People use all kinds of justification to "establish the truth" about Indians being marginalized in Malaysia. In today's Malaysia and Singapore, all of us (who are products of the past immigrant Indians) do not accept the current immigrant Indians as equal. We call them "Ooris" or "Oorukaaran" or "Indian Indians" ... and we do not take them as equal to us. If their kids are given the same fees in school we fight to change the system.
So in this context, why are we expecting Malays to go back to history ... analyse the origin of roti canai ... and give us an award that we are equal to them? Those are bygone histories of Chola, Srivijaya and Majapahit kingdoms. They lost some war somewhere along the lines and they are no longer here. We came because the British wanted "slaves" (who had no rights), supervisors (who were half English speaking Indians) and middlemen (who were recruiters) to manage their plantations, railways and roads. The British took land (in 100,000s acres) from the Malay rulers of the time. Just because we were British "slaves", helping Britain exploit the resources of the land and adding wealth to Queen Elizabeth's treasure trove it does not make us contributors of Malaysian economy. We were mere selfish beings enjoying the newfound opportunity to make a living. If our forefathers were anywhere near having a "good life"in their village in India, they would not have "fled" the country and landed here ... and soon became citizens.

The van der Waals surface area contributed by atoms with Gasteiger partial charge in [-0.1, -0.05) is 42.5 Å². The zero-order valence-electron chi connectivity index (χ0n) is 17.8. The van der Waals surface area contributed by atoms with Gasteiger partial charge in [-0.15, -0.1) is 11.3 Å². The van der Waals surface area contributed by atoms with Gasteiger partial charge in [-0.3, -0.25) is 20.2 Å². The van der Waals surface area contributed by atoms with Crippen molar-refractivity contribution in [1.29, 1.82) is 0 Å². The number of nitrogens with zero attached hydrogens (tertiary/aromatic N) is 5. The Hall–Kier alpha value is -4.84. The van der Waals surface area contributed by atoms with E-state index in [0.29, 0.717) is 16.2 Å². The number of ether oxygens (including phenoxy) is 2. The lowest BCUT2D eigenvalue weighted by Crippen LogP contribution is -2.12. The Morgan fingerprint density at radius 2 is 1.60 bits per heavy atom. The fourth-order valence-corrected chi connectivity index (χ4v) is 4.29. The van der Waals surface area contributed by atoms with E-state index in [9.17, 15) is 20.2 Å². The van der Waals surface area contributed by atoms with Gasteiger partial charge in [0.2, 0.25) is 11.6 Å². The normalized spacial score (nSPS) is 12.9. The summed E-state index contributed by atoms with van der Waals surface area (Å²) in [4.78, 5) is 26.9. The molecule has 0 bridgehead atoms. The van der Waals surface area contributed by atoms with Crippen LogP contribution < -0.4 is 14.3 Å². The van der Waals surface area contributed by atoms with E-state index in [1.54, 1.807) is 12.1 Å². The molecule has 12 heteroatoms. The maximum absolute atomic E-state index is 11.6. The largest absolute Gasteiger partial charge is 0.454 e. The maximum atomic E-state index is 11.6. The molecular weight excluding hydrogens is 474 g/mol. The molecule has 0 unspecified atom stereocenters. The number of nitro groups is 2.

By the time the Japanese landed on bicycles, the British fled! Notably the Japanese sank two British naval ships within days making the British abandon all their "slaves" and battalions of Indian soldiers. When the British came crawling back, the natives slowly rose to the occasion and wanted independence. By this time, we who helped the British change the whole landscape of the country and caused the Malays to lose their land in the name of plantations, wanted equal rights!! In what era is that a fair expectation?? Inadvertently, we also "helped" the British to push all Malay kampungs into the interior by developing vast lands around them.
In the entire process, by 1957 we were the "pitiful Indians" who were left with 888 active Tamil schools, 112,000 Hindu temples, 3 Tamil newspapers, 1 Radio Malaya Rangkaian Merah, 1 Minister, several MPs, 1 political party, many Gounder/Malayalee/Telegu sangams and numerous toddy shops. We were also given RM1 medical treatments and free schooling. Astonishingly, our Tamil schools with 104,600 enrollment by 1993 and was allocated government funding of RM27 million between 1990-1995 ... and we still could not "change" the fate of the remaining "pitiful Indians" of 1957!
I am unable to "connect" to the constant argument of trying to fight for equal rights when we have not utilised the given resources properly. If our teachers (in Tamil schools) wanted to genuinely uplift the lives of Indians, they had 100,000 students with them each year to do so. Was this not enough to make a change?
We do have complete freedom to run our own business. And yes, just like any other country in the world, some benefits are reserved for the natives.